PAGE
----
Oil drifts lower amid recession risk
The threat of a global recession continues to weigh on oil prices, with widespread monetary tightening over the last couple of days fueling fears of a significant hit to growth. Central banks now appear to accept that a recession is the price to pay for getting a grip on inflation, which could weigh on demand next year.
At the same time, the market still remains tight and OPEC+ is perfectly willing to restrict supply further even as it fails to deliver on quotas it has set itself so far. What’s more, a nuclear deal between the US and Iran looks no closer and Russia’s mobilization could pose a risk to its supply.
As for the price cap that the EU is working hard towards, that’s a big unknown as it may not even get the unanimous support it needs from member states. If it does, there’s no guarantee it will work without the cooperation of those that Russia has been able to lean on since sanctions came in and if it is effective, Russia could reduce supplies and cause a price spike. With that in mind, very little is probably priced in at this point.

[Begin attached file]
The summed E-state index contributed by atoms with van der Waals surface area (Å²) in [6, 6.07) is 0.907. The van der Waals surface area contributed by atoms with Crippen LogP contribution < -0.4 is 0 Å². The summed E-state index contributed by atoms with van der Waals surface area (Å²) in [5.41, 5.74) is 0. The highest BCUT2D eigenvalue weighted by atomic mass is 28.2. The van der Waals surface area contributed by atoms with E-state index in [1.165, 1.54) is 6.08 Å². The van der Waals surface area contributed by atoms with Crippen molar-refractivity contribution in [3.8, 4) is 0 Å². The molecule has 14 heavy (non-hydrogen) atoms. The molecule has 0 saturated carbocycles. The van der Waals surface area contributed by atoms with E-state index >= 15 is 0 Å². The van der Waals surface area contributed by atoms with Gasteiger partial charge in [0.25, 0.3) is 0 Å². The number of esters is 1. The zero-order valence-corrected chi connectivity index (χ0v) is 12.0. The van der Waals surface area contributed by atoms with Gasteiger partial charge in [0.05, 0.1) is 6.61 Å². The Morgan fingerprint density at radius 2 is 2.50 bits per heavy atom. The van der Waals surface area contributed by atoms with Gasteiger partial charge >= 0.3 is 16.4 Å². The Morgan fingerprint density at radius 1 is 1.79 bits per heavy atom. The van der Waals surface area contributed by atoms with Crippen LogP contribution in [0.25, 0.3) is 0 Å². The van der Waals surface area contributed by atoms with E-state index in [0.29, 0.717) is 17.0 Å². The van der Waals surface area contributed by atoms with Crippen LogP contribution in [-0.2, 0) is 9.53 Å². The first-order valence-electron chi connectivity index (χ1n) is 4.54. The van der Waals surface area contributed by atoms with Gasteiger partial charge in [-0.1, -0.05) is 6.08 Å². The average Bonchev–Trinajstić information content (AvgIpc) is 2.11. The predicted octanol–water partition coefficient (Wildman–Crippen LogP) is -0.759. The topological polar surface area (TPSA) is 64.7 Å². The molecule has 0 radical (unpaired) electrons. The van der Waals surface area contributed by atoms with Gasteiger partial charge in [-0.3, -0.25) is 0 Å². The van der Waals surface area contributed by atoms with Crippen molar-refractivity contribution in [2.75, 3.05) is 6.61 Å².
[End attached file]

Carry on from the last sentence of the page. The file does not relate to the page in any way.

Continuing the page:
Is gold eyeing a correction?
It’s been a choppy week for gold amid all of the central bank tightening and yet it hasn’t really progressed in that time. The break below $1,680 was a big deal but it hasn’t really been the catalyst for anything since. While it hasn’t accelerated lower so far, it does continue to see resistance at $1,680. How long for depends on whether all of this tightening becomes a trigger for a correction in the dollar and maybe yields.
If we do see a corrective move then the next big test may come around $1,730 which was previously a major level of support and then resistance. A break of this would suggest a much deeper correction may be underway. A break below $1,650 on the other hand could be viewed as a secondary confirmation of the initial breakout and a very bearish signal.